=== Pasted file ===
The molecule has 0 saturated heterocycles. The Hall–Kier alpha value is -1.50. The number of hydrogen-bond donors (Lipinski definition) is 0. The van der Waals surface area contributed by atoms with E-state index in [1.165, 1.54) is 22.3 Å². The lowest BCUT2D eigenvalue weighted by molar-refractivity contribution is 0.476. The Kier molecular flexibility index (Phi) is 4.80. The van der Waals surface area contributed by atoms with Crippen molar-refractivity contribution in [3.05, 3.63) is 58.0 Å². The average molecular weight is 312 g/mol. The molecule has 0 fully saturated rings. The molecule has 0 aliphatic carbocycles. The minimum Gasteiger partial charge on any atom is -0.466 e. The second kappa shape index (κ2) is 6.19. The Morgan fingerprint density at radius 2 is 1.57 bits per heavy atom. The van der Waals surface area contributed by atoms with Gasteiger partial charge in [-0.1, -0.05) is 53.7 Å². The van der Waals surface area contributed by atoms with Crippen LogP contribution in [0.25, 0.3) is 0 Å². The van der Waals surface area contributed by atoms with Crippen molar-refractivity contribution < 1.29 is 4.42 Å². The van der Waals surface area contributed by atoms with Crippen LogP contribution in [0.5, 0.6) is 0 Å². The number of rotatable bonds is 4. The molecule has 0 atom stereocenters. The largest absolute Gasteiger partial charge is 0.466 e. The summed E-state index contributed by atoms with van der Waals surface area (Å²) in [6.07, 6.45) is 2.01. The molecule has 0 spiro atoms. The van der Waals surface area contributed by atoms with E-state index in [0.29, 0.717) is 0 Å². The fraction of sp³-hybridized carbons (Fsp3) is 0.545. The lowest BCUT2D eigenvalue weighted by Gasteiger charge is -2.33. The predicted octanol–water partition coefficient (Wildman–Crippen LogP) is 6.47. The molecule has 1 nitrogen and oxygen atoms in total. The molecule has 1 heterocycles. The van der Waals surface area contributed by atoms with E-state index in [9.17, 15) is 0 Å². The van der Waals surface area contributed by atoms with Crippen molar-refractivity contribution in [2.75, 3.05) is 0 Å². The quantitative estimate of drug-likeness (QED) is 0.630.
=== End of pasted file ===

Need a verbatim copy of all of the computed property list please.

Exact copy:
The molecule has 0 saturated heterocycles. The Hall–Kier alpha value is -1.50. The number of hydrogen-bond donors (Lipinski definition) is 0. The van der Waals surface area contributed by atoms with E-state index in [1.165, 1.54) is 22.3 Å². The lowest BCUT2D eigenvalue weighted by molar-refractivity contribution is 0.476. The Kier molecular flexibility index (Phi) is 4.80. The van der Waals surface area contributed by atoms with Crippen molar-refractivity contribution in [3.05, 3.63) is 58.0 Å². The average molecular weight is 312 g/mol. The molecule has 0 fully saturated rings. The molecule has 0 aliphatic carbocycles. The minimum Gasteiger partial charge on any atom is -0.466 e. The second kappa shape index (κ2) is 6.19. The Morgan fingerprint density at radius 2 is 1.57 bits per heavy atom. The van der Waals surface area contributed by atoms with Gasteiger partial charge in [-0.1, -0.05) is 53.7 Å². The van der Waals surface area contributed by atoms with Crippen LogP contribution in [0.25, 0.3) is 0 Å². The van der Waals surface area contributed by atoms with Crippen molar-refractivity contribution < 1.29 is 4.42 Å². The van der Waals surface area contributed by atoms with Crippen LogP contribution in [0.5, 0.6) is 0 Å². The number of rotatable bonds is 4. The molecule has 0 atom stereocenters. The largest absolute Gasteiger partial charge is 0.466 e. The summed E-state index contributed by atoms with van der Waals surface area (Å²) in [6.07, 6.45) is 2.01. The molecule has 0 spiro atoms. The van der Waals surface area contributed by atoms with E-state index in [0.29, 0.717) is 0 Å². The fraction of sp³-hybridized carbons (Fsp3) is 0.545. The lowest BCUT2D eigenvalue weighted by Gasteiger charge is -2.33. The predicted octanol–water partition coefficient (Wildman–Crippen LogP) is 6.47. The molecule has 1 nitrogen and oxygen atoms in total. The molecule has 1 heterocycles. The van der Waals surface area contributed by atoms with E-state index in [9.17, 15) is 0 Å². The van der Waals surface area contributed by atoms with Crippen molar-refractivity contribution in [2.75, 3.05) is 0 Å². The quantitative estimate of drug-likeness (QED) is 0.630.